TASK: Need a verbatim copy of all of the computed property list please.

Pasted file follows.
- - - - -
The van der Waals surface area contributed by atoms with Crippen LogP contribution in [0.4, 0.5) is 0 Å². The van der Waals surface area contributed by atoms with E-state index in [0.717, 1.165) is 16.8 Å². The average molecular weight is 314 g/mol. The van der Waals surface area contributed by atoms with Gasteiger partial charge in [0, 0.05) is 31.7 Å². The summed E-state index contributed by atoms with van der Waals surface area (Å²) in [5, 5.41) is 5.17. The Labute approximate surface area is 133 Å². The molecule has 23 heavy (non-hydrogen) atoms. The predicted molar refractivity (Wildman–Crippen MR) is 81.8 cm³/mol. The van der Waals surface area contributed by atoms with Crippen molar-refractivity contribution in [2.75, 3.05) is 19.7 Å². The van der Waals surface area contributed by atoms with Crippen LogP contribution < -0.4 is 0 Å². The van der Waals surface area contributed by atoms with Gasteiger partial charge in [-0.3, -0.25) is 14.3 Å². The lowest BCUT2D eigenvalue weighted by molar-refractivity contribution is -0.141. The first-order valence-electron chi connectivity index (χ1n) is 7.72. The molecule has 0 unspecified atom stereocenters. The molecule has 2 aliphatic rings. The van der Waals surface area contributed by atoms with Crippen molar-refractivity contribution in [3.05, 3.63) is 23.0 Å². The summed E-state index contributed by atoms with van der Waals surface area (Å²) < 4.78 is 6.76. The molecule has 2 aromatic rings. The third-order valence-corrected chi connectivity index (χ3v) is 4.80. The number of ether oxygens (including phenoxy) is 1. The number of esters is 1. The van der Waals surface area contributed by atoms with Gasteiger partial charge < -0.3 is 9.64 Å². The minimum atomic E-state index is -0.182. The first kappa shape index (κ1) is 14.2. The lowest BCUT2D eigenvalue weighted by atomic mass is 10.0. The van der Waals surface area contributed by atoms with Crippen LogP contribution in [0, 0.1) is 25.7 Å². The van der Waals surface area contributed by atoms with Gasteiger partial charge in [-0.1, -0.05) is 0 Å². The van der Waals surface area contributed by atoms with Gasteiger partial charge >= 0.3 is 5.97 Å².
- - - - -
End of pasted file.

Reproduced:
The van der Waals surface area contributed by atoms with Crippen LogP contribution in [0.4, 0.5) is 0 Å². The van der Waals surface area contributed by atoms with E-state index in [0.717, 1.165) is 16.8 Å². The average molecular weight is 314 g/mol. The van der Waals surface area contributed by atoms with Gasteiger partial charge in [0, 0.05) is 31.7 Å². The summed E-state index contributed by atoms with van der Waals surface area (Å²) in [5, 5.41) is 5.17. The Labute approximate surface area is 133 Å². The molecule has 23 heavy (non-hydrogen) atoms. The predicted molar refractivity (Wildman–Crippen MR) is 81.8 cm³/mol. The van der Waals surface area contributed by atoms with Crippen molar-refractivity contribution in [2.75, 3.05) is 19.7 Å². The van der Waals surface area contributed by atoms with Crippen LogP contribution < -0.4 is 0 Å². The van der Waals surface area contributed by atoms with Gasteiger partial charge in [-0.3, -0.25) is 14.3 Å². The lowest BCUT2D eigenvalue weighted by molar-refractivity contribution is -0.141. The first-order valence-electron chi connectivity index (χ1n) is 7.72. The molecule has 0 unspecified atom stereocenters. The molecule has 2 aliphatic rings. The van der Waals surface area contributed by atoms with Crippen molar-refractivity contribution in [3.05, 3.63) is 23.0 Å². The summed E-state index contributed by atoms with van der Waals surface area (Å²) < 4.78 is 6.76. The molecule has 2 aromatic rings. The third-order valence-corrected chi connectivity index (χ3v) is 4.80. The number of ether oxygens (including phenoxy) is 1. The number of esters is 1. The van der Waals surface area contributed by atoms with Gasteiger partial charge < -0.3 is 9.64 Å². The minimum atomic E-state index is -0.182. The first kappa shape index (κ1) is 14.2. The lowest BCUT2D eigenvalue weighted by atomic mass is 10.0. The van der Waals surface area contributed by atoms with Crippen LogP contribution in [0, 0.1) is 25.7 Å². The van der Waals surface area contributed by atoms with Gasteiger partial charge in [-0.1, -0.05) is 0 Å². The van der Waals surface area contributed by atoms with Gasteiger partial charge >= 0.3 is 5.97 Å².